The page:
The Z coordinate positioning of the dispenser assembly 11 should not be confused with the up-down travel of piston 36, that motion not affecting the vertical position of needle 12 vis-a-vis the surface of the board 39 on which the depositions of the slurry material are to be made. That Z coordinate motion occurs, as controlled in accordance with FIG. 1 within each discrete X-Y-Z position dictated by programmer 10 and is physically effected by servo unit 11a . The programmed Z position may vary if the surface of board 39 is not flat, or if pads 40 extend differently above the board surface. It will be under stood that X-Y-Z positioning can effect deposition of the viscous material on component parts or protrusions as well as on board surfaces as a function of X-Y-Z servo programming. The time of actual deposition is also controlled by programmer 10 via an electrical signal (up or down) on lead 16. A typical timing cycle for the operation of controller 13 (and therefore the motion of piston 36) would be 0.10 seconds "up", 0.05 seconds delay, and then 0.1 seconds "down" . The conical shape of the deposition is completed during each "up" stroke of 36. In Z positioning, the needle 12 may be 0.1 inches (for example) above pad 40 for travel to a new X-Y position and typically 0.01 inches at the beginning of a new deposition, returning to its "up" position before termination of the deposition in each case. A threaded bore 23 in piston 22 facilitates insertion of a threaded rod to withdraw the piston for fluid recharging of the syringe 21. In addition to slurry materials homogeneous materials of viscosity hereinbefore mentioned may be dispensed or deposited.
Of course, it will be realized that the dispenser 11 of the described embodiment may be scaled up or down as required; however, one of its most significant advantages lies in deposition of the commercially available solder/flux slurry described herein before. For that application, the dimensional information given is particularly germane.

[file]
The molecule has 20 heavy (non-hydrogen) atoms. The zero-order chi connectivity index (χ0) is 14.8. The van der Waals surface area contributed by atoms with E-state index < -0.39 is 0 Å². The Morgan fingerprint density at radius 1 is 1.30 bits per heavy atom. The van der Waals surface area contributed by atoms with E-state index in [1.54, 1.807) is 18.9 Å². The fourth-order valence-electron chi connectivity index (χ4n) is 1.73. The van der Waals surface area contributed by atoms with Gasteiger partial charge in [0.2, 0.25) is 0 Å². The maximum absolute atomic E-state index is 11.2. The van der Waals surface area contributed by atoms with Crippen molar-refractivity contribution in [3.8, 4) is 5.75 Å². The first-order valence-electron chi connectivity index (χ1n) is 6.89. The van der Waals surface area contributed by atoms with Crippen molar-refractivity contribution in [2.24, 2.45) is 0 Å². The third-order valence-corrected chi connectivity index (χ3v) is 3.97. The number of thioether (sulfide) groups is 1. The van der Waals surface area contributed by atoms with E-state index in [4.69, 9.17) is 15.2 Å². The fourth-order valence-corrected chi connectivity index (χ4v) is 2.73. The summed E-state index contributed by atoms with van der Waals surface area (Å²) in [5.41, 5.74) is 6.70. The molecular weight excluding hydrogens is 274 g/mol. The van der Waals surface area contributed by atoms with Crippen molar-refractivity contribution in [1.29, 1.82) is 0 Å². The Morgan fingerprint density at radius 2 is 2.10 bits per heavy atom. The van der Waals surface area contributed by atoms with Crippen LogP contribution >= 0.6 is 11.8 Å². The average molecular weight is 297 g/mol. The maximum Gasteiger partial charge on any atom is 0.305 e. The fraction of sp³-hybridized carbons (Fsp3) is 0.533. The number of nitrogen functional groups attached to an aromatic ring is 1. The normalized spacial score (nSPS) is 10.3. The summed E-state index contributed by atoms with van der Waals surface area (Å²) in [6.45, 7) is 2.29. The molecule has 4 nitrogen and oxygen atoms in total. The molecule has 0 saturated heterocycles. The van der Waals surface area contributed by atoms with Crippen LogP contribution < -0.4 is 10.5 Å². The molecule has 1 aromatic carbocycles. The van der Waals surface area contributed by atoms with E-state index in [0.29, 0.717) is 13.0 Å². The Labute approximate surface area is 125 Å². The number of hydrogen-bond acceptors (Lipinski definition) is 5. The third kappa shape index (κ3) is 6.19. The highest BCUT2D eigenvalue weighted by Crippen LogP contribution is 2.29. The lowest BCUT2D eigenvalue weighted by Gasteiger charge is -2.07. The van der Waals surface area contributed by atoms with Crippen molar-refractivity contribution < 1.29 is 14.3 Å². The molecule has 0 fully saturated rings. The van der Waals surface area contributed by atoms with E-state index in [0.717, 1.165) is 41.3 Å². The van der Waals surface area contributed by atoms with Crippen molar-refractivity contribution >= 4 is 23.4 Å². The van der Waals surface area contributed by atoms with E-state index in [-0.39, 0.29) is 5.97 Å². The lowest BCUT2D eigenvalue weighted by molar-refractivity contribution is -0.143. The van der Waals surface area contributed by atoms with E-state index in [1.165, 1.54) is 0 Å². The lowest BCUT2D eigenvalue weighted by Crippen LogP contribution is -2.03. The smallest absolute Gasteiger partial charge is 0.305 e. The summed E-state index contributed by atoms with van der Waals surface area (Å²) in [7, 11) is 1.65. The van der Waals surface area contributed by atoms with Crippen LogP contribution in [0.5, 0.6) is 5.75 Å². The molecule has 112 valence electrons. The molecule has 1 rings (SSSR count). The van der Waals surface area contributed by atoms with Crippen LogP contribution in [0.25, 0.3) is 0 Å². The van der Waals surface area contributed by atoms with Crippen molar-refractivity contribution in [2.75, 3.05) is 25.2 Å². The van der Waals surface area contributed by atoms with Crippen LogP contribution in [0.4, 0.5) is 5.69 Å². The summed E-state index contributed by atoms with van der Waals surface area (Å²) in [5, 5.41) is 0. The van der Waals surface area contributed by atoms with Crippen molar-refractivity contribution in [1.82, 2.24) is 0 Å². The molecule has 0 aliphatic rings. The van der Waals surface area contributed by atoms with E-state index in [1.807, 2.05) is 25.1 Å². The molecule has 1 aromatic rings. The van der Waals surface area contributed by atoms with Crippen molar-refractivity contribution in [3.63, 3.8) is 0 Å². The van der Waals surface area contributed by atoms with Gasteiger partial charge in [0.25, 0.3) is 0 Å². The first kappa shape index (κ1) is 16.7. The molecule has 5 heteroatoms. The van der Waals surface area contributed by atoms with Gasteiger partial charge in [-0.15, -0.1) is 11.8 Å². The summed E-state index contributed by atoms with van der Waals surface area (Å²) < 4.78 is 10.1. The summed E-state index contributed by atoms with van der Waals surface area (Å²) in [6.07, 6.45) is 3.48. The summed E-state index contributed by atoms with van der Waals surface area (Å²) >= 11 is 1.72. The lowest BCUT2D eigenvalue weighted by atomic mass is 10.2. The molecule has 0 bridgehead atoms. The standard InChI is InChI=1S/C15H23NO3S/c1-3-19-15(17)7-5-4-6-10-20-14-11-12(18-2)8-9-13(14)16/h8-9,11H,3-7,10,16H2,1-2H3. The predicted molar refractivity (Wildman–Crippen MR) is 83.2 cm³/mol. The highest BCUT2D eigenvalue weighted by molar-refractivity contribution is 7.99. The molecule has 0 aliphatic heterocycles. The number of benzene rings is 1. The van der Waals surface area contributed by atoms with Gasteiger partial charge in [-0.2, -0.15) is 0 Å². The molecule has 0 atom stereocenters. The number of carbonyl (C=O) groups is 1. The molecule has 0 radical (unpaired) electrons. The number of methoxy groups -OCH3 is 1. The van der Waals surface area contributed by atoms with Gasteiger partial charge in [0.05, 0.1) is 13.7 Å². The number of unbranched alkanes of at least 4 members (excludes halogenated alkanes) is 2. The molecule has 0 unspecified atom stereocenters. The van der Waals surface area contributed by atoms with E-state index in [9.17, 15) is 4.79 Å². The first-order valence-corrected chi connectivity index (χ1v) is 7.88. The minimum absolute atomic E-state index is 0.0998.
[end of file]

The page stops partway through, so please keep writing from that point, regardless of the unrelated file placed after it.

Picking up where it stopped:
Various modifications within the scope of the invention will suggest themselves to those of skill in this art. Accordingly it is not intended that the scope of the invention be regarded as limited by the drawings presented or by this description.
Although not a part of the invention, it is noted that the melting of the solder and flux deposition is commonly accomplished with surface mounted components in place by means of "reflow" soldering employing a hot air stream at 600 degrees Fahrenheit. Other techniques are, of course, available including a hot probe programmed in X-Y and Z.
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|U.S. Classification||118/697, 228/248.1, 118/410, 222/260, 228/41|
|International Classification||H05K3/34, B05C5/02, H05K13/04, B23K3/06|
|Cooperative Classification||H05K3/3484, H05K13/0469, B23K3/0607, B05C5/02, H05K2203/0126|
|European Classification||H05K13/04G4, B23K3/06B, B05C5/02, H05K3/34F6B|
|Jul 3, 1989||FPAY||Fee payment|
Year of fee payment: 4
|Feb 19, 1993||FPAY||Fee payment|
Year of fee payment: 8
|Jun 30, 1997||FPAY||Fee payment|
Year of fee payment: 12